Incorruptible Innocence

Towards the evening we went for a short walk. After a brilliant day, clouds were gathering and it would rain during the night. Clouds were closing in on the mountains and the stream was making a great deal of noise. The road was dusty with cars and across the stream was a narrow, wooden bridge. We crossed it and went up a grassy path and the green slope was full of flowers of so many colours.

The path went up gently past a cowshed, but it was empty; the cattle had been taken to pastures much higher up. It was quiet up there, without people but with the noise of the rushing stream. Quietly, it came, so gently that one was not aware of it, so close to the earth, among the flowers. It was spreading, covering the earth and one was in it, not as an observer but of it. There was no thought or feeling, the brain was utterly quiet. Suddenly, there was innocence so simple, so clear and delicate. It was a meadow of innocence past all pleasure and ache, beyond all torture of hope and despair. It was there, and it made the mind, one’s whole being innocent; one was of it, past measure, past word, the mind transparent and the brain young without time.

It went on for some time, and it was late and we had to return.

This morning, on waking it took a little time for that immensity to come but it was there and thought and feeling were made still. As one was cleaning one’s teeth, the intensity of it was sharp and clear. It comes as suddenly as it goes, nothing can restrain it and nothing can call it.

The process has been rather acute and the pain has been sharp.

On waking, everything was quiet as the previous day had been tiring. It was surprisingly quiet and one sat up to carry on with the usual meditation. Unexpectedly, as one hears a distant sound, it began, quietly, gently, and all of a sudden, it was there in full force. It must have lasted for some minutes. It was gone, but it left its perfume deep in one’s consciousness and the seeing of it in one’s eyes.

During the talk this morning that immensity with its benediction was there. Each one must have interpreted it in his way and thereby destroying its indescribable nature. All interpretation distorts.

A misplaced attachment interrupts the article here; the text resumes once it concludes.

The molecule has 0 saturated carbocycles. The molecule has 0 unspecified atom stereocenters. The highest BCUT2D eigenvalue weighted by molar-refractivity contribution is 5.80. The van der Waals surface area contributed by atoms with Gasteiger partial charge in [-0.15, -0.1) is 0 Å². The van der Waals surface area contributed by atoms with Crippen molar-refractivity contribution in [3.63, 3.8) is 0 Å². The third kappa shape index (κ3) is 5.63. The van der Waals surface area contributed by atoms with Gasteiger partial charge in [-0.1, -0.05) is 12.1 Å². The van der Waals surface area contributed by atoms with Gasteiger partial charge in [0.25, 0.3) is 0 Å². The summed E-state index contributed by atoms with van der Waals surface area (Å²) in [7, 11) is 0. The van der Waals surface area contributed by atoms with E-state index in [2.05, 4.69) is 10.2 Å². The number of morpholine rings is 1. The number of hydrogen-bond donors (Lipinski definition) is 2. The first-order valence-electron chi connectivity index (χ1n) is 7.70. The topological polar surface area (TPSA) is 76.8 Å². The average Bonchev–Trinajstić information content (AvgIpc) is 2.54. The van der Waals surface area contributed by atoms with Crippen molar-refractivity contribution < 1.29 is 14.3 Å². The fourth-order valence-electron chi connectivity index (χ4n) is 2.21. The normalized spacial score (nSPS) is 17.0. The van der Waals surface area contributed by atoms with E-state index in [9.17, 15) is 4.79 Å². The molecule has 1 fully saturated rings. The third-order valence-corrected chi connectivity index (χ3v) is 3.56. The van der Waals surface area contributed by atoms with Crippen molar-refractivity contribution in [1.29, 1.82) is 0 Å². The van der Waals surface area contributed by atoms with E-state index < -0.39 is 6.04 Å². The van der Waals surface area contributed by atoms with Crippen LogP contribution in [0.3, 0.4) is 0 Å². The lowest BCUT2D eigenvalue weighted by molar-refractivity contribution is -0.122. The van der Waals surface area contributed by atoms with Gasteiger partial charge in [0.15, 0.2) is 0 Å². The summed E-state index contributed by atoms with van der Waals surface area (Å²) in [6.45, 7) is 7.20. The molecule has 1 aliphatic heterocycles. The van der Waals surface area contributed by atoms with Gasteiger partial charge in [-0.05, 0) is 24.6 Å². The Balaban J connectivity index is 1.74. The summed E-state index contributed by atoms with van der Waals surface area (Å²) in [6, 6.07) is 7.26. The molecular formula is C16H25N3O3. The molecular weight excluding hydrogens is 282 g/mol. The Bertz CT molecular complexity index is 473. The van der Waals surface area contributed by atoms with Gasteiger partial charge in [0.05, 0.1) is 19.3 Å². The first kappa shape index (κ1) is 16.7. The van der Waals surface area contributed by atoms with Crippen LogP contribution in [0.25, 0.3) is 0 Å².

The process has been acute, and the body has become rather frail. But beyond all this, there is the purity of incredible beauty, the beauty not of things, which thought or feeling has put together, or the gift of some craftsman, but as a river that wanders, nourishing and indifferent, polluted and made use of; it’s there, complete and rich in itself. And a strength that has no value in man’s social structure and behaviour. But it is there, unconcerned, immense, untouchable. Because of this, all things are.

Again this morning, on waking one felt it was an empty night; it had been too much, for the body, with the talk [the day before] and seeing people, was tired. Sitting up in bed as usual, it was quiet; the country was asleep, there was no sound and the morning was heavy with clouds. Wherever it has its being, it came suddenly and fully, this benediction with its strength and power. It remained filling the room and beyond, and presently it went, leaving behind a feeling of vastness, whose height was beyond the word.

Yesterday, walking amidst hills, meadows and streams, among pleasant quietness and beauty one was again aware of that strange and deeply moving innocence. It was quietly, without any resistance, penetrating, entering into every corner and twist of one’s mind, cleansing it of all thought and feeling. It left one empty and complete. Suddenly all time had stopped. Each one was aware of its passage.

The process is going on but more gently and deeply.

It had rained sharply and very heavily, washing off the white dust on the big round leaves by the unpaved road that went deep into the mountains. The air was soft and gentle and at that altitude not heavy; the air was clean and pleasant, and there was the smell of rain-washed earth. Walking up the road, one was aware of the beauty of the earth and the delicate line of the steep hills against the evening sky; of the massive, rocky mountain with its glacier and wide field of snow; of the many flowers in the meadows. It was an evening of great beauty and quietness. The stream so boisterous was made muddy by the recent, heavy rain; it had lost that peculiar bright clarity of mountain water, but in a few hours it would again become clear.

As one looked at the massive rocks, with their curves and shapes and the sparkling snow, half-dreamily with no thought in mind, suddenly there was an immense, massive dignity of strength and benediction. It filled the valley on the instant, and the mind had no measurement; it was deep beyond the word. Again there was innocence.

On waking early this morning, it was there, and meditation was a little thing, and all thought died and all feeling had ceased; the brain was utterly quiet. Its record is not the real. It was there, untouchable and unknowable. It would never be what has been: it is of never-ending beauty.

It was an extraordinary morning. This has been going on for four solid months, whatever the environment, whatever the condition of the body. It’s never the same and yet the same; it is destruction and never-ending creation. Its power and strength are beyond all comparison and words. And it’s never continuous; it is death and life.

The process has been rather acute, and it all seems rather unimportant.

Sitting in the car, beside a boisterous mountain stream and in the middle of green, rich meadows and a darkening sky, that incorruptible innocence was there, whose austerity was beauty. The brain was utterly quiet, and it was touched by it.

The brain is nourished by reaction and experience; it lives on experience. But experience is always limiting and conditioning; memory is the machinery of action. Without experience, knowledge and memory, action is not possible, but such action is fragmentary, limited. Reason, organized thought, is always incomplete; idea, response of thought, is barren and belief is the refuge of thought. All experience only strengthens thought negatively or positively.